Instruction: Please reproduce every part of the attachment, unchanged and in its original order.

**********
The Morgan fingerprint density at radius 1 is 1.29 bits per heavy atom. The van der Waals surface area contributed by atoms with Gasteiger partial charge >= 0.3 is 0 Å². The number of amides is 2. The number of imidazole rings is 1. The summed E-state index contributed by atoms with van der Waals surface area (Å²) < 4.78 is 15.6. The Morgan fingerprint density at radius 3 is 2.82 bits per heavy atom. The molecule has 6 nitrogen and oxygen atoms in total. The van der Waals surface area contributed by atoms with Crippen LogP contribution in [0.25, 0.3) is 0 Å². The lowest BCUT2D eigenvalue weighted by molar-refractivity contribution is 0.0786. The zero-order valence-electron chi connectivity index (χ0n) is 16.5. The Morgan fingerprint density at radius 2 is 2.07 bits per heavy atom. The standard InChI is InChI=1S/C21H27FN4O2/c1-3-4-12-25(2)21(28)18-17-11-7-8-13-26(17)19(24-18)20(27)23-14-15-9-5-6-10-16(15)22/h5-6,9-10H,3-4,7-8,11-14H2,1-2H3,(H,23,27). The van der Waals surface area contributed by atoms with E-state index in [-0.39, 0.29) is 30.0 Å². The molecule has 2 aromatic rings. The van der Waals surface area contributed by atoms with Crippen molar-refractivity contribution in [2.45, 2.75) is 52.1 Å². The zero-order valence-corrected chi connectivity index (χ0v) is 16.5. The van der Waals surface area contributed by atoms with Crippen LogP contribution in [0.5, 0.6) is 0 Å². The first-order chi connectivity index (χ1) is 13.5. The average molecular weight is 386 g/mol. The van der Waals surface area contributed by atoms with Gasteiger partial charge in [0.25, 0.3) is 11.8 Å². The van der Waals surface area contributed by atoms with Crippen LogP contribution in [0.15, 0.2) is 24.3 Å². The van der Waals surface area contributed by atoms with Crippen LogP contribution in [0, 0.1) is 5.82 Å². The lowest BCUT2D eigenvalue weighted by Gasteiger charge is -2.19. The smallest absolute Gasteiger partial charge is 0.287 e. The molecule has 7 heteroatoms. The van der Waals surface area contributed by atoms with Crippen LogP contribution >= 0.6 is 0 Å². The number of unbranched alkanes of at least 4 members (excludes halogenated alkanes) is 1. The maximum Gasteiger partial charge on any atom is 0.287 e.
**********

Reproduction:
The Morgan fingerprint density at radius 1 is 1.29 bits per heavy atom. The van der Waals surface area contributed by atoms with Gasteiger partial charge >= 0.3 is 0 Å². The number of amides is 2. The number of imidazole rings is 1. The summed E-state index contributed by atoms with van der Waals surface area (Å²) < 4.78 is 15.6. The Morgan fingerprint density at radius 3 is 2.82 bits per heavy atom. The molecule has 6 nitrogen and oxygen atoms in total. The van der Waals surface area contributed by atoms with Crippen LogP contribution in [0.25, 0.3) is 0 Å². The lowest BCUT2D eigenvalue weighted by molar-refractivity contribution is 0.0786. The zero-order valence-electron chi connectivity index (χ0n) is 16.5. The Morgan fingerprint density at radius 2 is 2.07 bits per heavy atom. The standard InChI is InChI=1S/C21H27FN4O2/c1-3-4-12-25(2)21(28)18-17-11-7-8-13-26(17)19(24-18)20(27)23-14-15-9-5-6-10-16(15)22/h5-6,9-10H,3-4,7-8,11-14H2,1-2H3,(H,23,27). The van der Waals surface area contributed by atoms with E-state index in [-0.39, 0.29) is 30.0 Å². The molecule has 2 aromatic rings. The van der Waals surface area contributed by atoms with Crippen molar-refractivity contribution in [2.45, 2.75) is 52.1 Å². The zero-order valence-corrected chi connectivity index (χ0v) is 16.5. The van der Waals surface area contributed by atoms with Crippen LogP contribution in [0.5, 0.6) is 0 Å². The first-order chi connectivity index (χ1) is 13.5. The average molecular weight is 386 g/mol. The van der Waals surface area contributed by atoms with Gasteiger partial charge in [0.25, 0.3) is 11.8 Å². The van der Waals surface area contributed by atoms with Crippen LogP contribution in [0.15, 0.2) is 24.3 Å². The van der Waals surface area contributed by atoms with Crippen LogP contribution in [0, 0.1) is 5.82 Å². The lowest BCUT2D eigenvalue weighted by Gasteiger charge is -2.19. The smallest absolute Gasteiger partial charge is 0.287 e. The molecule has 7 heteroatoms. The van der Waals surface area contributed by atoms with Crippen LogP contribution >= 0.6 is 0 Å². The number of unbranched alkanes of at least 4 members (excludes halogenated alkanes) is 1. The maximum Gasteiger partial charge on any atom is 0.287 e.